Tuesday, December 23, 2008

The Round-Up#5 (The Best of 2008 edition)

Hi there. The year is almost over, and so it is time for yours truly to share with you my list of the best films and books I experienced in 2008. I will keep this short and sweet, so let's begin.

Best books I read in 2008:

The Poe Shadow by Matthew Pearl: Whether you are into Poe or not, this novel is nothing short of astounding. After burning through it as quickly as I could (which I ultimately regretted doing, since I was so sad when it was over) because it was so compelling and entertaining, I had to sit back and admire how much Pearl has achieved with this book. Not only has he attempted to solve the mystery of Edgar Allan Poe's death (a mystery which has proven insolvable for over a century) by using clues and evidence that he has gathered through painstaking research, but he has also written one of the best historical novels of all time.

This is a compelling, brilliantly written, meticulously plotted novel that people will continue to talk and argue about for years to come. And as a bonus, it's also one hell of an entertaining ride. Unmissable.

The Lamplighter by Anthony O'neil: One of the most original, imaginative books I have come across in a long time, The Lamplighter is a metaphysical thriller that is so ambitious, so intriguing and so clever, that it is almost unfathomable that it still hasn't become a worldwide blockbuster.

The deceptively simple plot revolves around a series of viciously violent murders in 19th Century Edinburgh that seem to have been committed by a beast and are inexplicably linked to a young, mentally unstable woman named Evelyn. But Thomas McKnight, Professor of Logic and Metaphysics at the University of Edinburgh, delves deeper into the case and discovers that Evelyn might not be of unsound mind, but is in fact possessed by none other than the Devil himself. From there the plot slithers - with impressive subtlety - into areas and strands that are sure to confound the most astute of readers till the deliciously challenging and imaginative resolution of the mystery.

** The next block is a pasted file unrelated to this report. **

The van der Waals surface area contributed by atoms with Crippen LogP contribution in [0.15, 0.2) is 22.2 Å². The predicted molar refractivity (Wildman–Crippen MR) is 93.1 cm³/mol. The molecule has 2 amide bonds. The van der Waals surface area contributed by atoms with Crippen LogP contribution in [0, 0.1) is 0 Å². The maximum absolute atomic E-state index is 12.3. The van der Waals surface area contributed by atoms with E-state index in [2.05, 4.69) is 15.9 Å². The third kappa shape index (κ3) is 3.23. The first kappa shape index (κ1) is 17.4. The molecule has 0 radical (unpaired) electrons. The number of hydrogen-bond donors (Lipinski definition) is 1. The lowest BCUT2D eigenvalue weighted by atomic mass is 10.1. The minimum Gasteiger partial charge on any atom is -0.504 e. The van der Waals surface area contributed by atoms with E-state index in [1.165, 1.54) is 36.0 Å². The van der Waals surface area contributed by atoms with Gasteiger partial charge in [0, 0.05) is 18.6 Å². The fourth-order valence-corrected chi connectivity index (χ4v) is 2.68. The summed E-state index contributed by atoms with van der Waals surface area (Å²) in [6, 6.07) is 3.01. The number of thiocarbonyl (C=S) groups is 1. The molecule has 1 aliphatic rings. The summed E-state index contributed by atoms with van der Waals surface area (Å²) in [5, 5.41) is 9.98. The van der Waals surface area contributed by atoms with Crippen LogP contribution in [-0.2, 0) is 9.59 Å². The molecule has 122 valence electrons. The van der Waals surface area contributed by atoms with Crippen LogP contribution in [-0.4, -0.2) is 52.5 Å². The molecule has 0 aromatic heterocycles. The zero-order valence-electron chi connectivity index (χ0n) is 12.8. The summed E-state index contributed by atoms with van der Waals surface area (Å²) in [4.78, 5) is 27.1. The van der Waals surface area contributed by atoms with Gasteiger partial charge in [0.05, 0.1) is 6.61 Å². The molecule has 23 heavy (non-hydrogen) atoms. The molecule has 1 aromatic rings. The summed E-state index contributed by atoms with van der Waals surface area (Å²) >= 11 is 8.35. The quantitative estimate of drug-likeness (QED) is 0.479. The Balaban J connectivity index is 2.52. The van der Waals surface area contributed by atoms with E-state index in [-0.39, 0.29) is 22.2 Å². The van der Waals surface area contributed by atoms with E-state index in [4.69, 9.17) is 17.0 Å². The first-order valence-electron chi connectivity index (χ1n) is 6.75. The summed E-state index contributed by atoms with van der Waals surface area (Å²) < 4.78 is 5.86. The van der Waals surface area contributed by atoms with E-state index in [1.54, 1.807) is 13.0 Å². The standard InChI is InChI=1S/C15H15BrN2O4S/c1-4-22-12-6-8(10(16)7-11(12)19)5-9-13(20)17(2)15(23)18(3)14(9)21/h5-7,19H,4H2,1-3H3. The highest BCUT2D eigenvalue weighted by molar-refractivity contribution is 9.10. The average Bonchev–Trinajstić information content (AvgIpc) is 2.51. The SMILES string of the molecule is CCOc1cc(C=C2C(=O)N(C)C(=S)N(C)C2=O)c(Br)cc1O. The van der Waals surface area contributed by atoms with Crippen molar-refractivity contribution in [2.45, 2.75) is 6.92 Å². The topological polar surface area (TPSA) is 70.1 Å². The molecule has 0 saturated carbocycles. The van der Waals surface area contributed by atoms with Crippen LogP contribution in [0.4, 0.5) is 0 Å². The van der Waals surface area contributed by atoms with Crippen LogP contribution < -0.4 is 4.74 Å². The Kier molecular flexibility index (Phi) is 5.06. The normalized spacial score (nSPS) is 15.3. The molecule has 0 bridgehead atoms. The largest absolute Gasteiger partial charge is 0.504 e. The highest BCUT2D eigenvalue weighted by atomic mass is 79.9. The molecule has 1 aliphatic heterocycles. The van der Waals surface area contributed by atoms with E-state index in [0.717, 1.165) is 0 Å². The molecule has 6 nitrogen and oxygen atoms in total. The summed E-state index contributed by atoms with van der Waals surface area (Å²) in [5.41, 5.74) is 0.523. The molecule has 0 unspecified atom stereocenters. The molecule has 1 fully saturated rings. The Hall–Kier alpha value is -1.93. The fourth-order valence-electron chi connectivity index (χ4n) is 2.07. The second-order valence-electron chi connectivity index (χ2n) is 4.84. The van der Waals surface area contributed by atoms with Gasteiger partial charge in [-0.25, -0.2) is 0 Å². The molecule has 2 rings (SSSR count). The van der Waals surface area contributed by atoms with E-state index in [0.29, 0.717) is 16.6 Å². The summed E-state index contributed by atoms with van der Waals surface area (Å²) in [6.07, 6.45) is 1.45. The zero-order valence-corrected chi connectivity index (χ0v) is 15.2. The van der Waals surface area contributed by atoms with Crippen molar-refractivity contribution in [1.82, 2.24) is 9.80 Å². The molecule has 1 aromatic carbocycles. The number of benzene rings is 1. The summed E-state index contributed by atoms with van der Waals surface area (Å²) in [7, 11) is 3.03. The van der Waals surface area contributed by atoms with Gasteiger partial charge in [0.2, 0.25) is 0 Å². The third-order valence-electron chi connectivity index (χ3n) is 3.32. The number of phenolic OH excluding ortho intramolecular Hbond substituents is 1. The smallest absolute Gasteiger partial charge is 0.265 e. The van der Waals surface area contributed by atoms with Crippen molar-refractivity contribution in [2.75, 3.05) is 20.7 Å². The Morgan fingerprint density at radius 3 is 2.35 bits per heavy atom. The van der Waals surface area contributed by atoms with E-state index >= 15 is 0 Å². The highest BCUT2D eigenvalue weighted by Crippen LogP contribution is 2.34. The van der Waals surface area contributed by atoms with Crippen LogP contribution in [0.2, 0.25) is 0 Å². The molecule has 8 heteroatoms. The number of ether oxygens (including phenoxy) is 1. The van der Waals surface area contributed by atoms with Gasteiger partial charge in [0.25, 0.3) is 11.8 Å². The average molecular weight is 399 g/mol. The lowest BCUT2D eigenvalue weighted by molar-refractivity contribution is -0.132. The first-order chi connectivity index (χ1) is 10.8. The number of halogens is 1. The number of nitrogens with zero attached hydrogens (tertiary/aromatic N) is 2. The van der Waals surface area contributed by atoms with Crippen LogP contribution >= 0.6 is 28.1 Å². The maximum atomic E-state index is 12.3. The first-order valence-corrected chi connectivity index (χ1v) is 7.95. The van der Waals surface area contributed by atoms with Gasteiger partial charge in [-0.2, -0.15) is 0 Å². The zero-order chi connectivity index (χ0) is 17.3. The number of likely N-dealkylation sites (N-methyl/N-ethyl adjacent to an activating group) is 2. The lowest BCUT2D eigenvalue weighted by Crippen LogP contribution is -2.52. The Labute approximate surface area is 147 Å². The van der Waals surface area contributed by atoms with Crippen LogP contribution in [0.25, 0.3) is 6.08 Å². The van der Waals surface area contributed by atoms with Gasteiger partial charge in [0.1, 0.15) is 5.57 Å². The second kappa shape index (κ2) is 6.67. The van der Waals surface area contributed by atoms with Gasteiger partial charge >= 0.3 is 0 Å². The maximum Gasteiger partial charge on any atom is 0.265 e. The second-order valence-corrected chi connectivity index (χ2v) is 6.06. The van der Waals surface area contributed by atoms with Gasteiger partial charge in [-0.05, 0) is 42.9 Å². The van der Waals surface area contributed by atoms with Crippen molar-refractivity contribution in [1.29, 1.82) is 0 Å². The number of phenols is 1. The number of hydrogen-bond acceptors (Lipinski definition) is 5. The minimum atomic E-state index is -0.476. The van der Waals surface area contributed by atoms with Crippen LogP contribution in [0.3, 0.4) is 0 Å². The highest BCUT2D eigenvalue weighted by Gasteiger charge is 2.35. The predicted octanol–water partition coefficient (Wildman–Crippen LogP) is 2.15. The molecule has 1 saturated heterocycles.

A must for fans of clever, thought-provoking mystery novels that are heavy on atmosphere.

Duma Key by Stephen King: When Stephen King is in the zone, he is unrivaled in terms of sheer storytelling skills. He can draw you in, turn you inside out, while never losing his masterful grip of atmosphere and characterization. Even at his most unoriginal (and let's face it, King is not famous for the originality or freshness of his plots) he can still be compelling. Although I still believe that Early King is the best King (Salem's Lot, The Shining, Pet Semetary...) after many missteps during the past couple of years, Stephen King delivers a book that succeeds on so many levels and is so absorbing, that one is almost able to forgive him the book's climax. Almost.

The story revolves around Edgar Freemantle, a multi-millionaire, who after losing one of his arms in a near-fatal car accident, his life falls apart and so is advised by his therapist to leave it all behind and move to a resort in Florida. After moving to a house there, he begins to paint wonderfully surreal paintings of beauty and terror and soon after things start to happen...

Saying more would be unfair to you, since most of the pleasure that comes from reading this book comes from surrendering to King and letting him guide you through Edgar's daily life and his attempts at pulling it all together again. Most of the journey is terrific and shows King at his best. Then comes the climax. Oh, the climax. Even with that disappointing and jarring turn of events, eighty percent of the book is so enjoyable and so masterfully written that it is still worth it. And maybe, just maybe you will like that ending. I didn't.

Best films I watched in 2008:

Indiana Jones and the Kingdom of the Crystal Skull: That Steven Spielberg can make this sort of movie in 2008 is a miracle in itself. This kind of movie is not made anymore, plain and simple. The kind of movie where you leave your worries, your troubles, your life outside the theater door and then take your seat and surrender to the wonders, the sights and sounds that envelop you. And after the film ends, you don't even have to apologize to your intellect for having insulted it.

This triumphant return of Indiana Jones is a film for all ages, and Spielberg (who is at his wondrous, ebullient best here) makes every second of this film count. There is no time to catch your breath and during it all the smile will never leave your face.